Protest on banknotes in Iran – activists’ way to avoid censorship

A group of Iranian activists found an ingenious way to protest against government censorship – through banknotes covered with various drawings and handwritten messages. Numerous images have been circulating on the Internet lately.

What started as a small venture in Iran in Dec. 2017, continued as massive protests in 2018 throughout the country. Iranian activists found a very creative method to get round government censorship and started drawing images and writing messages on banknotes, then took pictures of them and posted them on the Internet.

“Banknotes are our un-censorable messengers,” one activist wrote on Telegram, the most popular messaging app in Iran.

The government does efforts in limiting messaging services and social media and has already banned numerous videos and photos on the Internet that are related to this subject.

The protests moved however on Twitter, where thousands of photos presenting protest messages written on banknotes have been posted over the weekend. The movement gains more and more popularity and various hashtags are used, such as “#Onehundredthousand_talking_banknotes”, which gained more than 8000 tweets since April 28.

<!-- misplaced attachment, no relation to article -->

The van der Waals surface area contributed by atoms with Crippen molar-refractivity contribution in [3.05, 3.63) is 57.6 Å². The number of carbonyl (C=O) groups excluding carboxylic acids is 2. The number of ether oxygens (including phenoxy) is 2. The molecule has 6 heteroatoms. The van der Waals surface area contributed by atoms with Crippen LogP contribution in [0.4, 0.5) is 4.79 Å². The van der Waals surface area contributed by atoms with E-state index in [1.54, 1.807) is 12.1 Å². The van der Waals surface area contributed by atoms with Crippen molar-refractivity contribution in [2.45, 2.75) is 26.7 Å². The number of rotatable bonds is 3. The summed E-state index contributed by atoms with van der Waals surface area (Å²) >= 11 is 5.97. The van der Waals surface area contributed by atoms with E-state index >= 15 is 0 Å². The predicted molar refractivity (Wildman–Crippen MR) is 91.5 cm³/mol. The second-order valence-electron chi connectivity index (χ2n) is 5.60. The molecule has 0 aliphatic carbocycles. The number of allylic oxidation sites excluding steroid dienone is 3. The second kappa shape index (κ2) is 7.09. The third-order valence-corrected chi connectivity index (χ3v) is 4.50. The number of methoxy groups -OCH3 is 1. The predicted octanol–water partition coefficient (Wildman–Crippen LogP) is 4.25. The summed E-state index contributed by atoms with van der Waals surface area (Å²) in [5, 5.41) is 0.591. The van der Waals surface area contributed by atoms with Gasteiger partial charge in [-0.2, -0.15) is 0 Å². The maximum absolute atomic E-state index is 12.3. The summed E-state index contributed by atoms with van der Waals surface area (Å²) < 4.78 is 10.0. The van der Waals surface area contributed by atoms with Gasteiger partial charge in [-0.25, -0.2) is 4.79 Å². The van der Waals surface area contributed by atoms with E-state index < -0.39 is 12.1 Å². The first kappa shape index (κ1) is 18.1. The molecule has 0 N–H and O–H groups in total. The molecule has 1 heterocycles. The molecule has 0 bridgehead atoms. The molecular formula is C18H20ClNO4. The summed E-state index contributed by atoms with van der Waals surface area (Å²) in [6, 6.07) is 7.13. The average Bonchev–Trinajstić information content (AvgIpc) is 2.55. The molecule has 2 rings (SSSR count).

Although Twitter is now officially banned in Iran, there are some officials that still have active accounts. The site can be accessed if users utilize proxy services.

One message that has been retweeted more than 125 times until now was posted by a user that goes under the name of @N_a_r_r_a_t_o_r. The message contains an image of a banknote featuring a drawing of a female protester holding and waiving a hijab. This was meant to be a tribute to the movement of numerous Islamic women who protested against the compulsory dress code in Iran.

Another message that was retweeted more than 200 times belongs to the user @Iran_white_rose, who says that this banknote protest is “a bridge between social media and society”.

Last year’s protests mainly focused on the skyrocketing prices and economy, but soon enough the protesters moved to target political leaders of the country, expressing their desire for Ayatollah Ali Khamenei to step down.

Iran has reportedly arrested no less than 5000 protesters at the beginning of this year. This has been described as Iran’s biggest unrest in the past decade.


Source of photo: @SHERIII89 on Twitter